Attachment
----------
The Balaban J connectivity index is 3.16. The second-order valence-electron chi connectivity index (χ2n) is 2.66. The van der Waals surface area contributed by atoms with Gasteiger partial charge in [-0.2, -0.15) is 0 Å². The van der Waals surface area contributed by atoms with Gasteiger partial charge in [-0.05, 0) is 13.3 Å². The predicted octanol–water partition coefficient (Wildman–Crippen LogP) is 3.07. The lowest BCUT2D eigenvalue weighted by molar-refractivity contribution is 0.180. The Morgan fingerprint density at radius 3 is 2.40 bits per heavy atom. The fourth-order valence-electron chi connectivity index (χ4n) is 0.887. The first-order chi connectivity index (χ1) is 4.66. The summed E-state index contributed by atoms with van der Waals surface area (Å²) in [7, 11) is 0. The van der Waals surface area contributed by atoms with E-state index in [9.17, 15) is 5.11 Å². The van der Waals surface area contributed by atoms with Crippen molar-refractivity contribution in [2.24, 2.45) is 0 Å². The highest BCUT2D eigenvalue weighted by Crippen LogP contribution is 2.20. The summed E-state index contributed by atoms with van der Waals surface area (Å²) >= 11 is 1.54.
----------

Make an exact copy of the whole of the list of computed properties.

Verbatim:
The Balaban J connectivity index is 3.16. The second-order valence-electron chi connectivity index (χ2n) is 2.66. The van der Waals surface area contributed by atoms with Gasteiger partial charge in [-0.2, -0.15) is 0 Å². The van der Waals surface area contributed by atoms with Gasteiger partial charge in [-0.05, 0) is 13.3 Å². The predicted octanol–water partition coefficient (Wildman–Crippen LogP) is 3.07. The lowest BCUT2D eigenvalue weighted by molar-refractivity contribution is 0.180. The Morgan fingerprint density at radius 3 is 2.40 bits per heavy atom. The fourth-order valence-electron chi connectivity index (χ4n) is 0.887. The first-order chi connectivity index (χ1) is 4.66. The summed E-state index contributed by atoms with van der Waals surface area (Å²) in [7, 11) is 0. The van der Waals surface area contributed by atoms with E-state index in [9.17, 15) is 5.11 Å². The van der Waals surface area contributed by atoms with Crippen molar-refractivity contribution in [2.24, 2.45) is 0 Å². The highest BCUT2D eigenvalue weighted by Crippen LogP contribution is 2.20. The summed E-state index contributed by atoms with van der Waals surface area (Å²) >= 11 is 1.54.